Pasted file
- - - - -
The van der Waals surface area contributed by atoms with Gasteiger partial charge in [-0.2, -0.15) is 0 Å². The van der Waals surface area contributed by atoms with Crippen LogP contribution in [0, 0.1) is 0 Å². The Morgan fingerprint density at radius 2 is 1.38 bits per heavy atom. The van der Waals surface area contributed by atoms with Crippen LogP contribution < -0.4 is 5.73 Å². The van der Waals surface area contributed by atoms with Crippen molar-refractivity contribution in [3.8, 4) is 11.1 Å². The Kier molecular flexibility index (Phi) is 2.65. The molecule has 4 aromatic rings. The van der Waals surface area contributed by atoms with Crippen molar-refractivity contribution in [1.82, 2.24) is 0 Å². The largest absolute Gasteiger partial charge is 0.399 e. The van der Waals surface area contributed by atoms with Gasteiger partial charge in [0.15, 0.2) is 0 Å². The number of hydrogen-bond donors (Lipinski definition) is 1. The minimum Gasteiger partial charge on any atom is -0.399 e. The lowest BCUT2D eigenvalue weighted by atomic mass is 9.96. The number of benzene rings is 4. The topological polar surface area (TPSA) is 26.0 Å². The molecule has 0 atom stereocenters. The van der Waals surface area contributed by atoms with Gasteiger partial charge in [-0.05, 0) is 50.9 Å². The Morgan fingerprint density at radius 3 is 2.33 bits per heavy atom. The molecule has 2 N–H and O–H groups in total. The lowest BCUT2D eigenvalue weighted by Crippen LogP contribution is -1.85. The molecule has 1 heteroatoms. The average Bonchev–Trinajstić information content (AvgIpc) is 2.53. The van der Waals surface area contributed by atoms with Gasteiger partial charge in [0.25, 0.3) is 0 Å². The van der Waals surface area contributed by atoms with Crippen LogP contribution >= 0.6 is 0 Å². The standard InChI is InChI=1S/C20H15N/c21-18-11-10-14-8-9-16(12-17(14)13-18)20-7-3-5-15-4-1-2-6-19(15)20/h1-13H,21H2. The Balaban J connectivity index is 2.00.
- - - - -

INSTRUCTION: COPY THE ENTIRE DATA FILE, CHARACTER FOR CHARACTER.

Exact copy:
The van der Waals surface area contributed by atoms with Gasteiger partial charge in [-0.2, -0.15) is 0 Å². The van der Waals surface area contributed by atoms with Crippen LogP contribution in [0, 0.1) is 0 Å². The Morgan fingerprint density at radius 2 is 1.38 bits per heavy atom. The van der Waals surface area contributed by atoms with Crippen LogP contribution < -0.4 is 5.73 Å². The van der Waals surface area contributed by atoms with Crippen molar-refractivity contribution in [3.8, 4) is 11.1 Å². The Kier molecular flexibility index (Phi) is 2.65. The molecule has 4 aromatic rings. The van der Waals surface area contributed by atoms with Crippen molar-refractivity contribution in [1.82, 2.24) is 0 Å². The largest absolute Gasteiger partial charge is 0.399 e. The van der Waals surface area contributed by atoms with Gasteiger partial charge in [0.15, 0.2) is 0 Å². The number of hydrogen-bond donors (Lipinski definition) is 1. The minimum Gasteiger partial charge on any atom is -0.399 e. The lowest BCUT2D eigenvalue weighted by atomic mass is 9.96. The number of benzene rings is 4. The topological polar surface area (TPSA) is 26.0 Å². The molecule has 0 atom stereocenters. The van der Waals surface area contributed by atoms with Gasteiger partial charge in [-0.05, 0) is 50.9 Å². The Morgan fingerprint density at radius 3 is 2.33 bits per heavy atom. The molecule has 2 N–H and O–H groups in total. The lowest BCUT2D eigenvalue weighted by Crippen LogP contribution is -1.85. The molecule has 1 heteroatoms. The average Bonchev–Trinajstić information content (AvgIpc) is 2.53. The van der Waals surface area contributed by atoms with Gasteiger partial charge in [0.25, 0.3) is 0 Å². The van der Waals surface area contributed by atoms with Crippen LogP contribution >= 0.6 is 0 Å². The standard InChI is InChI=1S/C20H15N/c21-18-11-10-14-8-9-16(12-17(14)13-18)20-7-3-5-15-4-1-2-6-19(15)20/h1-13H,21H2. The Balaban J connectivity index is 2.00.